Current members of the structural biology research group in Purdue's Department of Biological Sciences, including Rossmann, are:

  • Timothy Baker
  • Jeff Bolin
  • Jue Chen
  • William Cramer
  • Alan Friedman
  • Barbara Golden
  • Miriam Hasson
  • Richard Kuhn
  • Amy McGough
  • Carol Post
  • David Sanders
  • Janet Smith
  • Cynthia Stauffacher

    In the spring of 1998, Michael Rossmann's group announced that it had analyzed in atomic detail the part of the cell's receptor that binds to a cold virus. This finding led to a greater understanding of how cold viruses (rhinoviruses) enter cells -- understanding that was key in the later development of a drug called pleconaril.

    Pulmonary Reviews, a monthly news magazine for physicians who specialize in pulmonary and/or critical care medicine, reported on pleconaril in its February 2002 issue, after pleconaril had gone through three phases of human trials.

    "The antiviral agent pleconaril both attenuated rhinoviral symptoms and shortened the duration of those symptoms by approximately one day," the magazine reported. "With no reported severe adverse reactions, the oral medication could potentially alleviate the suffering of many cold victims and may also lessen their likelihood of transmitting rhinoviruses to others."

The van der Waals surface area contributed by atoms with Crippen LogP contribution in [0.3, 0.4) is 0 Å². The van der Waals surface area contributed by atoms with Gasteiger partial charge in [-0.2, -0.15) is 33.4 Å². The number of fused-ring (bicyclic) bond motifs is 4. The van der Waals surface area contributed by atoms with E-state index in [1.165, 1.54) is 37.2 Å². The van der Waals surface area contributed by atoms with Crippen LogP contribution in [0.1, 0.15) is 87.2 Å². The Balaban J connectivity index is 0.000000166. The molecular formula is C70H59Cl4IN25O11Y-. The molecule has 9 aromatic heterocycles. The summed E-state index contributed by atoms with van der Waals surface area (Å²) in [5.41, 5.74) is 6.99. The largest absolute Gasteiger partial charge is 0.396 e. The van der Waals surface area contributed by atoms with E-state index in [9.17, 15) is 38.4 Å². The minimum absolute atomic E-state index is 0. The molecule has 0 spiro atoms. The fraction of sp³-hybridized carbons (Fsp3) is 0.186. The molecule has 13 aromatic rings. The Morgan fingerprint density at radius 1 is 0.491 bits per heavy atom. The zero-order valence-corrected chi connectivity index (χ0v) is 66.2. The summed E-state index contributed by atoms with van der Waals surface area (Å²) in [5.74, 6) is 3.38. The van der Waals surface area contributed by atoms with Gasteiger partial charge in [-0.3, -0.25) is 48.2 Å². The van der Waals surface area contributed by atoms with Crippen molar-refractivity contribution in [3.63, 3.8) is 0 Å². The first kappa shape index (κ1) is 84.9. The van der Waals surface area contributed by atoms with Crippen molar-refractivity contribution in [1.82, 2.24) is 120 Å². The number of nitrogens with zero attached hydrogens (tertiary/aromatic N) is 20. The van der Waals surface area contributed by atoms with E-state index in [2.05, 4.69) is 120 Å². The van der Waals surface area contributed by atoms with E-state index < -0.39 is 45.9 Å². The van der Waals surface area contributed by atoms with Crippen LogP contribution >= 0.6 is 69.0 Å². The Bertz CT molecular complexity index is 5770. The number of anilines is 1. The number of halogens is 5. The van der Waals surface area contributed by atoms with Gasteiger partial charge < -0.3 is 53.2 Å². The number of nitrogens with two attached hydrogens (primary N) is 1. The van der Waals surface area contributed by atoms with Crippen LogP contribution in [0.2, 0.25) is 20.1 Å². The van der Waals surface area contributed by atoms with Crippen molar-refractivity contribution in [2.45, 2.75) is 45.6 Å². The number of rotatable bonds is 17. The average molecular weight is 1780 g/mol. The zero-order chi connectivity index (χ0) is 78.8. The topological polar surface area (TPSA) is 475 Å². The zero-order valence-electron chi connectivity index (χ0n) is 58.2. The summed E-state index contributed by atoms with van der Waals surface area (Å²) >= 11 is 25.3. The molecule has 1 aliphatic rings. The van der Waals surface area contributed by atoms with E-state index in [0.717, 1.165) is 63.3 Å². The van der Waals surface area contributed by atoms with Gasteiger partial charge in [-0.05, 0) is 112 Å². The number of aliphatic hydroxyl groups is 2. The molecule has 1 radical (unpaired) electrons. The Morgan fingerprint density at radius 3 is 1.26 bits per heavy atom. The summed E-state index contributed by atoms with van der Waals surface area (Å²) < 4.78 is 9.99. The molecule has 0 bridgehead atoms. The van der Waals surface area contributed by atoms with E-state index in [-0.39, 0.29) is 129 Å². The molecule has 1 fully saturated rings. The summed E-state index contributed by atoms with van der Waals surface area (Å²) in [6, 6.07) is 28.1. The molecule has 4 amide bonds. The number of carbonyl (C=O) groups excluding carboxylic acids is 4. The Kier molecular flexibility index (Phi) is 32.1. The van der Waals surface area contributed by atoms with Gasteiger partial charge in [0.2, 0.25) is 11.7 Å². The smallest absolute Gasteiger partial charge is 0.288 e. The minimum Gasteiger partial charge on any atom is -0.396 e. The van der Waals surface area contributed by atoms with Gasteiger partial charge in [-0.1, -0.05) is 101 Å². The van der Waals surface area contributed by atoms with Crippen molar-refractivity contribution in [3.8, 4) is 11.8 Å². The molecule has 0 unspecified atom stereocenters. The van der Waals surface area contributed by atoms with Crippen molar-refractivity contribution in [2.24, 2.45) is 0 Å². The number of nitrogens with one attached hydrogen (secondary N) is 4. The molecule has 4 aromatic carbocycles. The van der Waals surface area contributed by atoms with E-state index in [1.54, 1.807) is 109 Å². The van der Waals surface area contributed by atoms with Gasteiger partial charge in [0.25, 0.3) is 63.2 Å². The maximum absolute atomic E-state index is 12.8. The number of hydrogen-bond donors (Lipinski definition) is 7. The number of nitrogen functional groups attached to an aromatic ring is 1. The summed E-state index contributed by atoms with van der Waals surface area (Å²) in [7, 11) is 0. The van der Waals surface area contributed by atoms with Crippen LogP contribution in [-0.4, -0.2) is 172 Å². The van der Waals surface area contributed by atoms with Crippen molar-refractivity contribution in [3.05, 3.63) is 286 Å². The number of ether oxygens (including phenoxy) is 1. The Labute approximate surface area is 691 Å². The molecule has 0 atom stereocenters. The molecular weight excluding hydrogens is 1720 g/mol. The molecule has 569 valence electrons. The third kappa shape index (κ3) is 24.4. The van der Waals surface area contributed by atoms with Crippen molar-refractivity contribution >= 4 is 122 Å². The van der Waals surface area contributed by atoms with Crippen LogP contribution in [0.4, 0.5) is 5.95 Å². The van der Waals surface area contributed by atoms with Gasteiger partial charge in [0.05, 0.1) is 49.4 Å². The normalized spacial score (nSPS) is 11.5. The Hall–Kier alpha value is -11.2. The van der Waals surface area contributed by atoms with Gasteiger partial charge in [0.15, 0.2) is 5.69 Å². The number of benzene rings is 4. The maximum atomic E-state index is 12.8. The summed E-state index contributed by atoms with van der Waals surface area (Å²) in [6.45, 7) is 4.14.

In its report, copyrighted in 2000, ABC News referred to pleconaril as a drug that could disable the cold-causing rhinovirus, but also neutralize the second most common human virus, the enterovirus, which causes a broad range of illnesses including viral meningitis, childhood fevers, inflammation of the heart, polio and infections that kill newborns.

    Rossmann's work continues

    Through the years, Rossmann's studies also have included coxsackie-, polio-, cardio-, and the enveloped togaviruses, and several double-stranded DNA retroviruses, such as HIV, which causes AIDS.

    In 1999, Rossmann and his group of structural and molecular virologists at Purdue received a $6 million grant from the National Institutes of Health to study a family of viruses that includes the West Nile virus. The studies led to the mapping of the dengue virus, a virus in the same family of flaviviruses as West Nile. The ongoing studies have implications for other diseases including yellow fever and hepatitis C virus, and the rubella virus, which causes German measles.